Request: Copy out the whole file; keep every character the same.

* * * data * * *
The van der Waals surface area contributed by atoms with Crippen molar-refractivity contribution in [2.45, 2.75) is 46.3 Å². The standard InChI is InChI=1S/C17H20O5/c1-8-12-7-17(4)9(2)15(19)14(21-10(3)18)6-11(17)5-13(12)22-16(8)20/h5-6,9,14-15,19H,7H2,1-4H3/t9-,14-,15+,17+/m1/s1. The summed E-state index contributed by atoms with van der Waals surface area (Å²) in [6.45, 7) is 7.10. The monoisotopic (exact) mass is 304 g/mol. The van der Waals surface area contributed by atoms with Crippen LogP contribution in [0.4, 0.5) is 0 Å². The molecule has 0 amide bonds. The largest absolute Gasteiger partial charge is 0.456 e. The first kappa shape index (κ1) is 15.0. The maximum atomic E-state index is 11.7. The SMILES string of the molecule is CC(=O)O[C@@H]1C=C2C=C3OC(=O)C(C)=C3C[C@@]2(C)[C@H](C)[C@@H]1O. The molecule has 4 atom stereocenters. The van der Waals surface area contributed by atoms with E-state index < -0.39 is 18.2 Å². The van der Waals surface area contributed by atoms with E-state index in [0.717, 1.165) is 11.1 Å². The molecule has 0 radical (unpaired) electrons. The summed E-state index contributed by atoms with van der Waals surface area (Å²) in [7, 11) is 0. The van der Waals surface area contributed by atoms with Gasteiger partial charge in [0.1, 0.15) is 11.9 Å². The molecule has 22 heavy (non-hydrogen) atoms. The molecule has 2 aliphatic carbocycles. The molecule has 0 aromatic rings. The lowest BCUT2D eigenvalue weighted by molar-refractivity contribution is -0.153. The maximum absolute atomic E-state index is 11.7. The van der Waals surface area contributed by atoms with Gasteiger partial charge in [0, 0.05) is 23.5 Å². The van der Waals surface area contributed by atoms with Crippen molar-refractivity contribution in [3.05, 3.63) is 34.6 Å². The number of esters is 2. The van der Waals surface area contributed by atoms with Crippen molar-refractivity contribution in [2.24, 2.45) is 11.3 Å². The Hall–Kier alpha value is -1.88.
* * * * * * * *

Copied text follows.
The van der Waals surface area contributed by atoms with Crippen molar-refractivity contribution in [2.45, 2.75) is 46.3 Å². The standard InChI is InChI=1S/C17H20O5/c1-8-12-7-17(4)9(2)15(19)14(21-10(3)18)6-11(17)5-13(12)22-16(8)20/h5-6,9,14-15,19H,7H2,1-4H3/t9-,14-,15+,17+/m1/s1. The summed E-state index contributed by atoms with van der Waals surface area (Å²) in [6.45, 7) is 7.10. The monoisotopic (exact) mass is 304 g/mol. The van der Waals surface area contributed by atoms with Crippen LogP contribution in [0.4, 0.5) is 0 Å². The molecule has 0 amide bonds. The largest absolute Gasteiger partial charge is 0.456 e. The first kappa shape index (κ1) is 15.0. The maximum atomic E-state index is 11.7. The SMILES string of the molecule is CC(=O)O[C@@H]1C=C2C=C3OC(=O)C(C)=C3C[C@@]2(C)[C@H](C)[C@@H]1O. The molecule has 4 atom stereocenters. The van der Waals surface area contributed by atoms with E-state index < -0.39 is 18.2 Å². The van der Waals surface area contributed by atoms with E-state index in [0.717, 1.165) is 11.1 Å². The molecule has 0 radical (unpaired) electrons. The summed E-state index contributed by atoms with van der Waals surface area (Å²) in [7, 11) is 0. The van der Waals surface area contributed by atoms with Gasteiger partial charge in [0.1, 0.15) is 11.9 Å². The molecule has 22 heavy (non-hydrogen) atoms. The molecule has 2 aliphatic carbocycles. The molecule has 0 aromatic rings. The lowest BCUT2D eigenvalue weighted by molar-refractivity contribution is -0.153. The maximum absolute atomic E-state index is 11.7. The van der Waals surface area contributed by atoms with Gasteiger partial charge in [0, 0.05) is 23.5 Å². The van der Waals surface area contributed by atoms with Crippen molar-refractivity contribution in [3.05, 3.63) is 34.6 Å². The number of esters is 2. The van der Waals surface area contributed by atoms with Crippen molar-refractivity contribution in [2.24, 2.45) is 11.3 Å². The Hall–Kier alpha value is -1.88.